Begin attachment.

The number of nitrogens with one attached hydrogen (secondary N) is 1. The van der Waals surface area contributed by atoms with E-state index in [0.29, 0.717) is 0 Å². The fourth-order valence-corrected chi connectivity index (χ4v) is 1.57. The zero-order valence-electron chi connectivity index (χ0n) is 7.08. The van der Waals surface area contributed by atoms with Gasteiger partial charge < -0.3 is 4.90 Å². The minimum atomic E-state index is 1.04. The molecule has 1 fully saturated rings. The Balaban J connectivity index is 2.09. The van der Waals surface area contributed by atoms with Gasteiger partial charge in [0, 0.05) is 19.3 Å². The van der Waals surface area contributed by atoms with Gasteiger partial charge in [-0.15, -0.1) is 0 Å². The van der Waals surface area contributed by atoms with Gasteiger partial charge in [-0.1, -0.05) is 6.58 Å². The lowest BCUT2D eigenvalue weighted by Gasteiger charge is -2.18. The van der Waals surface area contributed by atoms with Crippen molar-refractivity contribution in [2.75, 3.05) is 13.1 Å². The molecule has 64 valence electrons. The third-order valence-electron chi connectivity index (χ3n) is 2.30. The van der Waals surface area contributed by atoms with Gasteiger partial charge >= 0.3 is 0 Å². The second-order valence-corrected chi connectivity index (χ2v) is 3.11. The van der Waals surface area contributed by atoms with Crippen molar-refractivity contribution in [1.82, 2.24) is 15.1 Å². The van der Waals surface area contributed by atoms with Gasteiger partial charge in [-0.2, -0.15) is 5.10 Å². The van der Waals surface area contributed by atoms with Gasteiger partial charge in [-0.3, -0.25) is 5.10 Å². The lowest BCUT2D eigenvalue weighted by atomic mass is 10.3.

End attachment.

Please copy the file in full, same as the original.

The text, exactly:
The number of nitrogens with one attached hydrogen (secondary N) is 1. The van der Waals surface area contributed by atoms with E-state index in [0.29, 0.717) is 0 Å². The fourth-order valence-corrected chi connectivity index (χ4v) is 1.57. The zero-order valence-electron chi connectivity index (χ0n) is 7.08. The van der Waals surface area contributed by atoms with Gasteiger partial charge < -0.3 is 4.90 Å². The minimum atomic E-state index is 1.04. The molecule has 1 fully saturated rings. The Balaban J connectivity index is 2.09. The van der Waals surface area contributed by atoms with Gasteiger partial charge in [0, 0.05) is 19.3 Å². The van der Waals surface area contributed by atoms with Gasteiger partial charge in [-0.15, -0.1) is 0 Å². The van der Waals surface area contributed by atoms with Gasteiger partial charge in [-0.1, -0.05) is 6.58 Å². The lowest BCUT2D eigenvalue weighted by Gasteiger charge is -2.18. The van der Waals surface area contributed by atoms with Crippen molar-refractivity contribution in [2.75, 3.05) is 13.1 Å². The molecule has 64 valence electrons. The third-order valence-electron chi connectivity index (χ3n) is 2.30. The van der Waals surface area contributed by atoms with Gasteiger partial charge >= 0.3 is 0 Å². The second-order valence-corrected chi connectivity index (χ2v) is 3.11. The van der Waals surface area contributed by atoms with Crippen molar-refractivity contribution in [1.82, 2.24) is 15.1 Å². The van der Waals surface area contributed by atoms with Gasteiger partial charge in [-0.2, -0.15) is 5.10 Å². The van der Waals surface area contributed by atoms with Gasteiger partial charge in [-0.3, -0.25) is 5.10 Å². The lowest BCUT2D eigenvalue weighted by atomic mass is 10.3.